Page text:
The Albany Stratton VA Medical Center has opened a new Simulation and Learning Center.
The lab at Building 67 is the product of seven months of work. With several task trainers and five mannequins of ranging fidelity, Medical Center Director Darlene DeLancey says the lab helps the VA achieve its objectives as a High Reliability Organization.
“When I look at this, it is really helping our efforts and to lead our efforts in providing the appropriate healthcare needed," says DeLancey. "And what it does? It maximizes our safety, it minimizes our harm, and [delivers] exceptional care, and it helps us to become a learning organization.”
The star of the show is Sim-Man 3G, a programmable, high-fidelity mannequin with realistic heart, lung, and bowel sounds as well as a traceable pulse. As Clinical Educator Carol Noriega demonstrates, Sim-Man can walk students through scenarios from blood pressure and IV training to CPR and injections.
“Uh oh…what’s happening? My oxygen saturation level is dropping! You see the value changing on the patient monitor?" notes Sim-Man. "Look at my mouth, I’m becoming cyanotic! I’m also breathing faster. When this happens, I hope you’ll take quick action to save me.”
When Sim-Man says he’s cyanotic, he’s not kidding – he really does turn blue, to simulate a lack of oxygen in the body. Noriega says Sim-Man has a wide range of physiological and neurological responses to the care he receives. She says Sim-Man can “sweat,” gasp for air, cough, and respond to more than 145 drugs. And while Noriega admits these reactions can catch students off guard, they ultimately give students a realistic experience in a safe space. With a two-way mirror in the lab, Noriega can observe students from another room, and communicate via Sim-Man’s speaker system.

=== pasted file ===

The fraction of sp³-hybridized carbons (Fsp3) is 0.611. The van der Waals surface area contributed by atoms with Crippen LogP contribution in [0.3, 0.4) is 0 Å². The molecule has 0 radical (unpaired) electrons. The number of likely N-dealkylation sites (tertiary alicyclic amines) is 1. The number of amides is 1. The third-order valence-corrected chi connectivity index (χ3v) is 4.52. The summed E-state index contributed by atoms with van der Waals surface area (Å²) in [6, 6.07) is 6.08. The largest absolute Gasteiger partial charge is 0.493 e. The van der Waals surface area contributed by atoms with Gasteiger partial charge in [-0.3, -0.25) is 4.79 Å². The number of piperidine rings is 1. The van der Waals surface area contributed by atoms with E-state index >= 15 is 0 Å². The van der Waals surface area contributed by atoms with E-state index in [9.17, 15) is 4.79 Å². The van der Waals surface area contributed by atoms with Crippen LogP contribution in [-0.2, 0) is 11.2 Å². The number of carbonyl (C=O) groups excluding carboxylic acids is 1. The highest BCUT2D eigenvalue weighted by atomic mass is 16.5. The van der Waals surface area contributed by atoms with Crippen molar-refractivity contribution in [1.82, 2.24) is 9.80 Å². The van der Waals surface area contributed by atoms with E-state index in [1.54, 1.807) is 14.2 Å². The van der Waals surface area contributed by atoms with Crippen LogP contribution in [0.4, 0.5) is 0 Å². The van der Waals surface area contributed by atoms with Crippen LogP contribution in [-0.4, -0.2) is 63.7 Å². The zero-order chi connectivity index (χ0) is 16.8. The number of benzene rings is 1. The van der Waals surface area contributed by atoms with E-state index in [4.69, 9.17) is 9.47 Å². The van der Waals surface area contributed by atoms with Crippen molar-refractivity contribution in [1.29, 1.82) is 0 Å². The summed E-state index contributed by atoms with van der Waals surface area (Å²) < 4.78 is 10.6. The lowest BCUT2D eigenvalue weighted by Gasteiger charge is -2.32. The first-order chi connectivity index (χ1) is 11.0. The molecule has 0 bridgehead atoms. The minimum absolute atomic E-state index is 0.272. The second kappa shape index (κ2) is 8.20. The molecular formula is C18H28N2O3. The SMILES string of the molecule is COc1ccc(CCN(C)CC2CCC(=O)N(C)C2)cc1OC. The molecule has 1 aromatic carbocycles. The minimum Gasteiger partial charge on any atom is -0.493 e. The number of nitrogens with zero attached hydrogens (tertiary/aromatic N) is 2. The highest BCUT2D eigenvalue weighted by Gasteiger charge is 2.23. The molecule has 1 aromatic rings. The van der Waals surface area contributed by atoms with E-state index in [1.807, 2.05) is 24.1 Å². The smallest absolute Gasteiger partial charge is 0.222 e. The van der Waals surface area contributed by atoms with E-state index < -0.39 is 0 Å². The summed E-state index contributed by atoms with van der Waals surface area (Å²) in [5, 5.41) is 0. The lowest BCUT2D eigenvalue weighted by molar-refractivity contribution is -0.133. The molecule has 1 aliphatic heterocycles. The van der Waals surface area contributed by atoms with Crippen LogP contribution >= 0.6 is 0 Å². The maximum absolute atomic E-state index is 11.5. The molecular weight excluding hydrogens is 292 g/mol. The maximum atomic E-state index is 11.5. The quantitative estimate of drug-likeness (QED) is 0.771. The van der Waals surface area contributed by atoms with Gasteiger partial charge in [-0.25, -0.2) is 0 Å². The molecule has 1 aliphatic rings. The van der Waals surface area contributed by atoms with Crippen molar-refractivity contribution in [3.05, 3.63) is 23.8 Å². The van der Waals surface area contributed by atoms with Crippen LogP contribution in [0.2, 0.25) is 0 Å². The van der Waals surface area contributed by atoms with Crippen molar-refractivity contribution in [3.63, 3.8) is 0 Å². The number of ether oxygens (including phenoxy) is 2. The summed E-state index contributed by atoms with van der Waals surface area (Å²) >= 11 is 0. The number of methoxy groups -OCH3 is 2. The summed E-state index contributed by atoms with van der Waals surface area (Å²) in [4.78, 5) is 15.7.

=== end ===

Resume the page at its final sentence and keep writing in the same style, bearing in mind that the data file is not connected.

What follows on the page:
“And what’s unique about that is that as the learner is experiencing the scenario, I’m able to make changes back here without them seeing that I make a change, so they can’t anticipate seeing something happen," she explains.
Noriega says the entire Simulation and Learning Center, Sim-Man and all, came together with a $5,000 budget. Considering some hospital beds alone cost that much, Designated Learning Officer Patricia Muster says the team had to be creative.
“And so what we did was we looked around the hospital to see what kind of extra equipment was available," Muster explains. "And there’s also something called an Extra Equipment List – so, for example, the beds that we got, they were available somewhere within the VA system, so all we had to pay was for the freight, to ship them here.”
Noriega says she plans to research grants to develop the lab even further. Of course, the center will largely be used by VA staff, but Muster says she’d like to get the larger community involved too. Noriega says the lab is designed to train anyone caring for veterans.
“Anywhere from housekeeping, they can come in here and learn how to clean a bed with the patient in it. Even learn how to clean a room, a terminal clean, because it’s different than just standard housekeeping," notes Noriega. "We could have dietary come in, we can have police come in and talk about a disruptive patient. Nursing assistants who have never given a bath before, we can actually practice on that – and we can go all the way up to the physician level. So it’s everybody.”